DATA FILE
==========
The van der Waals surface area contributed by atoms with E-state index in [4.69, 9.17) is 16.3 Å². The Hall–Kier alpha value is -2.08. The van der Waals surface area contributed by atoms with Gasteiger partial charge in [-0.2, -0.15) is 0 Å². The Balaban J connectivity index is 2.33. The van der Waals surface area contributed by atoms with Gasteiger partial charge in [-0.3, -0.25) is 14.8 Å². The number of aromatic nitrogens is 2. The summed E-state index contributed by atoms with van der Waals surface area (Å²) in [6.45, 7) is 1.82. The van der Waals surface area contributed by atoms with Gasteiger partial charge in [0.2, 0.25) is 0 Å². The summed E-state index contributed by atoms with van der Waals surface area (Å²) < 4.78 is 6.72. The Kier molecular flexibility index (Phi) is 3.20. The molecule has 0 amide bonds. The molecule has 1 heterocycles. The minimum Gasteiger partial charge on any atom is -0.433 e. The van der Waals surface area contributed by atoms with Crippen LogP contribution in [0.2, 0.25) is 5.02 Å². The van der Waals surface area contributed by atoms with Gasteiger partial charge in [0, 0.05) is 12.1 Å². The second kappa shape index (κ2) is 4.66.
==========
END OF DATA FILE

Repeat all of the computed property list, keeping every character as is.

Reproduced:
The van der Waals surface area contributed by atoms with E-state index in [4.69, 9.17) is 16.3 Å². The Hall–Kier alpha value is -2.08. The van der Waals surface area contributed by atoms with Gasteiger partial charge in [-0.2, -0.15) is 0 Å². The Balaban J connectivity index is 2.33. The van der Waals surface area contributed by atoms with Gasteiger partial charge in [-0.3, -0.25) is 14.8 Å². The number of aromatic nitrogens is 2. The summed E-state index contributed by atoms with van der Waals surface area (Å²) in [6.45, 7) is 1.82. The van der Waals surface area contributed by atoms with Gasteiger partial charge in [0.2, 0.25) is 0 Å². The summed E-state index contributed by atoms with van der Waals surface area (Å²) < 4.78 is 6.72. The Kier molecular flexibility index (Phi) is 3.20. The molecule has 0 amide bonds. The molecule has 1 heterocycles. The minimum Gasteiger partial charge on any atom is -0.433 e. The van der Waals surface area contributed by atoms with Crippen LogP contribution in [0.2, 0.25) is 5.02 Å². The van der Waals surface area contributed by atoms with Gasteiger partial charge in [0, 0.05) is 12.1 Å². The second kappa shape index (κ2) is 4.66.